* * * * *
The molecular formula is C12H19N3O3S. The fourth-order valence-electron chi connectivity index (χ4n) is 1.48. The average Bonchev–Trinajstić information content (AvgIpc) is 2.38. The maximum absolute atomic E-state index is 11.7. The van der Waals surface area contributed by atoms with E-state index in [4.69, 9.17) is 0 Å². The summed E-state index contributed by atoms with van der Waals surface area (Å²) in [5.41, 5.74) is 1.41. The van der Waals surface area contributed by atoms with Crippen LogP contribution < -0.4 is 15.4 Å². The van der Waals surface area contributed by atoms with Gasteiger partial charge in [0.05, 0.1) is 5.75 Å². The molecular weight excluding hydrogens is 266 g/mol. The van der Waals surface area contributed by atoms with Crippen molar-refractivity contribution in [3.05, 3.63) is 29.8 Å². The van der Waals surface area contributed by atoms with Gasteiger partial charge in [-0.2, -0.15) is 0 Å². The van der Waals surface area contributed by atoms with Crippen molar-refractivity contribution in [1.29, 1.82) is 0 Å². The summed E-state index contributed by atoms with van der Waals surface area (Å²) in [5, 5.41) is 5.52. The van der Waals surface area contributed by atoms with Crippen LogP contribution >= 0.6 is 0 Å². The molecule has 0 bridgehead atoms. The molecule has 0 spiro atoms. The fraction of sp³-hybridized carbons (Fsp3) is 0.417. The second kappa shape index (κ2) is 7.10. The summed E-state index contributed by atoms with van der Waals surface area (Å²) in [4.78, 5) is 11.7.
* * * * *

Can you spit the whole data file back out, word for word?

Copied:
The molecular formula is C12H19N3O3S. The fourth-order valence-electron chi connectivity index (χ4n) is 1.48. The average Bonchev–Trinajstić information content (AvgIpc) is 2.38. The maximum absolute atomic E-state index is 11.7. The van der Waals surface area contributed by atoms with E-state index in [4.69, 9.17) is 0 Å². The summed E-state index contributed by atoms with van der Waals surface area (Å²) in [5.41, 5.74) is 1.41. The van der Waals surface area contributed by atoms with Crippen LogP contribution < -0.4 is 15.4 Å². The van der Waals surface area contributed by atoms with Gasteiger partial charge in [0.05, 0.1) is 5.75 Å². The molecular weight excluding hydrogens is 266 g/mol. The van der Waals surface area contributed by atoms with Crippen molar-refractivity contribution in [3.05, 3.63) is 29.8 Å². The van der Waals surface area contributed by atoms with Gasteiger partial charge in [-0.2, -0.15) is 0 Å². The van der Waals surface area contributed by atoms with Crippen molar-refractivity contribution in [1.29, 1.82) is 0 Å². The summed E-state index contributed by atoms with van der Waals surface area (Å²) in [5, 5.41) is 5.52. The van der Waals surface area contributed by atoms with Crippen LogP contribution >= 0.6 is 0 Å². The molecule has 0 bridgehead atoms. The molecule has 0 spiro atoms. The fraction of sp³-hybridized carbons (Fsp3) is 0.417. The second kappa shape index (κ2) is 7.10. The summed E-state index contributed by atoms with van der Waals surface area (Å²) in [4.78, 5) is 11.7.